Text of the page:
On 19 June 2003, plaintiff filed a complaint alleging the following: “taxes paid by [plaintiff]...pursuant to N.C. Gen. Stat. § 105-83 which result from [plaintiff's]” wholesale and retail financing business “during the period of 1 January 2000 through 31 March 2003 were overpayments;” taxes assessed pursuant to § 105-83 were invalid because plaintiff did not “engage in North Carolina in the business of dealing in...installment paper...in connection with” either its wholesale or retail business “within the meaning of N.C. Gen. Stat. § 105-83;” “[a]ll material activities incident to the assignment of promissory notes between International and [plaintiff] took place outside of North Carolina;” and, plaintiff “is entitled to a judgment against the [North Carolina] Department of Revenue refunding $693,788.79...respect[ing] its wholesale financing operations” and “$14,830.62...respect[ing] its retail financing operations.”
    Cross motions for summary judgment were heard on 27 October 2004. The court determined there was no genuine issue as to any material fact with regard to the claims stated in plaintiff's complaint and granted defendant's motion for summary judgment on 17 November 2004. Plaintiff appeals.
I. Summary Judgment:
    [1] Plaintiff first argues the trial court erred by denying their summary judgment motion and granting defendant the same due to the following assertions: N.C. Gen. Stat. § 105-83 is notapplicable to either plaintiff's wholesale or retail financing business; that North Carolina precedent requires a refund of taxes paid; and that material issues of fact remain rendering summary judgment inappropriate. We disagree.
     Summary judgment “shall be rendered forthwith if the pleadings, depositions, answers to interrogatories, and admissions on file, together with the affidavits, if any, show that there is no genuine issue as to any material fact and that any party is entitled to a judgment as a matter of law.” N.C. Gen. Stat. § 1A- 1, Rule 56(c) (2005). “[B]efore summary judgment will be properly entered, the moving party has the burden to show the lack of a triable issue of fact and...that he is entitled to judgment as a matter of law.” Moore v. Crumpton, 306 N.C. 618, 624, 295 S.E.2d 436, 441 (1982) (emphasis added). The movant carries this burden “by proving that an essential element of the opposing party's claim is nonexistent or by showing through discovery that the opposing party cannot produce evidence to support an essential element of his claim.” Zimmerman v. Hogg & Allen, Prof'l. Ass'n., 286 N.C. 24, 29, 209 S.E.2d 795, 798 (1974). “[A]ll inferences of fact from the proofs proffered at the hearing must be drawn against the movant and in favor of the party opposing the motion.” Caldwell v. Deese, 288 N.C. 375, 378, 218 S.E.2d 379, 381 (1975) (internal quotations and citation omitted).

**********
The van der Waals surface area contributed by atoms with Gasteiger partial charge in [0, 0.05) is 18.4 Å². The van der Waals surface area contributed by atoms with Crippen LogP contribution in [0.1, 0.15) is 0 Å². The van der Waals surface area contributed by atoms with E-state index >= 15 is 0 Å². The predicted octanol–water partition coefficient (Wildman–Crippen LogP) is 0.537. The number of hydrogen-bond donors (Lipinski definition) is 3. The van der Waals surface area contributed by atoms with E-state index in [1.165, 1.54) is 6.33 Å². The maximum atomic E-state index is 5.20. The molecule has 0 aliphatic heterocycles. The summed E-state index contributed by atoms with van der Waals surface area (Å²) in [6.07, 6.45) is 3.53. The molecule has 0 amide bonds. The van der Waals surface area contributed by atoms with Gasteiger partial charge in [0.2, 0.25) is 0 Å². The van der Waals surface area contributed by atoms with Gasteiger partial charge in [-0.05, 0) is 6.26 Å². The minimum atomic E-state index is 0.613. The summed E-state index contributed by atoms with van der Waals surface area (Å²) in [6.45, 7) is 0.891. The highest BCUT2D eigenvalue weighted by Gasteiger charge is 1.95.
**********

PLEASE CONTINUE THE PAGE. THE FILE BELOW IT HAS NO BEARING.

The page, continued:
I(a). Applicability of N.C. Gen. Stat. § 105-83:
    N.C. Gen. Stat. § 105-83, in pertinent part, provides
        Every person engaged in the business of dealing in, buying, or discounting installmentpaper, notes, bonds, contracts, or evidences of debt for which, at the time of or in connection with the execution of the instruments, a lien is reserved or taken upon personal property located in this State to secure the payment of the obligations, shall submit to the Secretary...a full...statement...of the total face value of the obligations dealt in, bought, or discounted within the preceding three calendar months and, at the same time, shall pay a tax of two hundred seventy-seven thousandths of one percent (.277%) of the face value of these obligations.

N.C. Gen. Stat. § 105-83(a) (2005) (emphasis added). Plaintiff contends that “because they do not in North Carolina carry on the business of an installment dealer,” N.C. Gen. Stat. § 105-83 does not apply to either its wholesale or retail financing business.
    “Statutory interpretation properly begins with an examination of the plain words of the statute.” State ex rel. Banking Comm'n v. Weiss, 174 N.C. App. 78, 83, 620 S.E.2d 540, 543 (2005) (quoting Three Guys Real Estate v. Harnett County, 345 N.C. 468, 472, 480 S.E.2d 681, 683 (1997)). Consequently, “[w]here the language of a statute is clear and unambiguous, there is no room for judicial construction and the courts must construe the statute using its plain meaning.” Burgess v. Your House of Raleigh, Inc., 326 N.C. 205, 209, 388 S.E.2d 134, 136 (1990). According to Black's Dictionary, “plain meaning” is “[t]he meaning attributed to a document by giving the words their ordinary sense, without referring to extrinsic indications of the author's intent.” Black's Law Dictionary 1002 (8th ed. 2004). Thus, the statute “must be given effect and its clear meaning may not be evaded by anadministrative body or a court under the guise of construction.” State ex rel. Utilities Comm'n v. Edmisten, 291 N.C. 451, 465, 232 S.E.2d 184, 192 (1977).